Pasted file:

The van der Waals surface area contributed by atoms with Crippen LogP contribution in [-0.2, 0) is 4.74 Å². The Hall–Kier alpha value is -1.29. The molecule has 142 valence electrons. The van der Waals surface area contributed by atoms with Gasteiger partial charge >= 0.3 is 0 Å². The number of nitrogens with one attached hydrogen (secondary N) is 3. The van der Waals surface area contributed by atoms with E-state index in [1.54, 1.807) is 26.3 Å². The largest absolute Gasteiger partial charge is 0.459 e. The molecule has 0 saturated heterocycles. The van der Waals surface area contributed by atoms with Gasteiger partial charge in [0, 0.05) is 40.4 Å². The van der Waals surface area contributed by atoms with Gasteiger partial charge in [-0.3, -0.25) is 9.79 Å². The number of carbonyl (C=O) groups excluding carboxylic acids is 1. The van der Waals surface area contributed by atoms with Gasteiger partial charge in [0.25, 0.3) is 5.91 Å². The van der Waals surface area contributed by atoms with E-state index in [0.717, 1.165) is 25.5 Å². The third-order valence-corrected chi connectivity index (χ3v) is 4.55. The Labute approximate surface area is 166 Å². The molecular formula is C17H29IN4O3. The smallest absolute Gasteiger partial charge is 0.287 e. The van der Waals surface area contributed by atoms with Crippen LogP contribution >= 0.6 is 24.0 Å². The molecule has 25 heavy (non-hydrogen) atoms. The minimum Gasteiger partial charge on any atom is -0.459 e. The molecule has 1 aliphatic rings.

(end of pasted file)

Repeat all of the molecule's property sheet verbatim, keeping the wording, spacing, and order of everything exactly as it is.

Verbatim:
The van der Waals surface area contributed by atoms with Crippen LogP contribution in [-0.2, 0) is 4.74 Å². The Hall–Kier alpha value is -1.29. The molecule has 142 valence electrons. The van der Waals surface area contributed by atoms with Gasteiger partial charge >= 0.3 is 0 Å². The number of nitrogens with one attached hydrogen (secondary N) is 3. The van der Waals surface area contributed by atoms with E-state index in [1.54, 1.807) is 26.3 Å². The largest absolute Gasteiger partial charge is 0.459 e. The molecule has 0 saturated heterocycles. The van der Waals surface area contributed by atoms with Gasteiger partial charge in [0, 0.05) is 40.4 Å². The van der Waals surface area contributed by atoms with Gasteiger partial charge in [-0.3, -0.25) is 9.79 Å². The number of carbonyl (C=O) groups excluding carboxylic acids is 1. The van der Waals surface area contributed by atoms with Gasteiger partial charge in [0.25, 0.3) is 5.91 Å². The van der Waals surface area contributed by atoms with E-state index in [0.717, 1.165) is 25.5 Å². The third-order valence-corrected chi connectivity index (χ3v) is 4.55. The Labute approximate surface area is 166 Å². The molecular formula is C17H29IN4O3. The smallest absolute Gasteiger partial charge is 0.287 e. The van der Waals surface area contributed by atoms with Crippen LogP contribution >= 0.6 is 24.0 Å². The molecule has 25 heavy (non-hydrogen) atoms. The minimum Gasteiger partial charge on any atom is -0.459 e. The molecule has 1 aliphatic rings.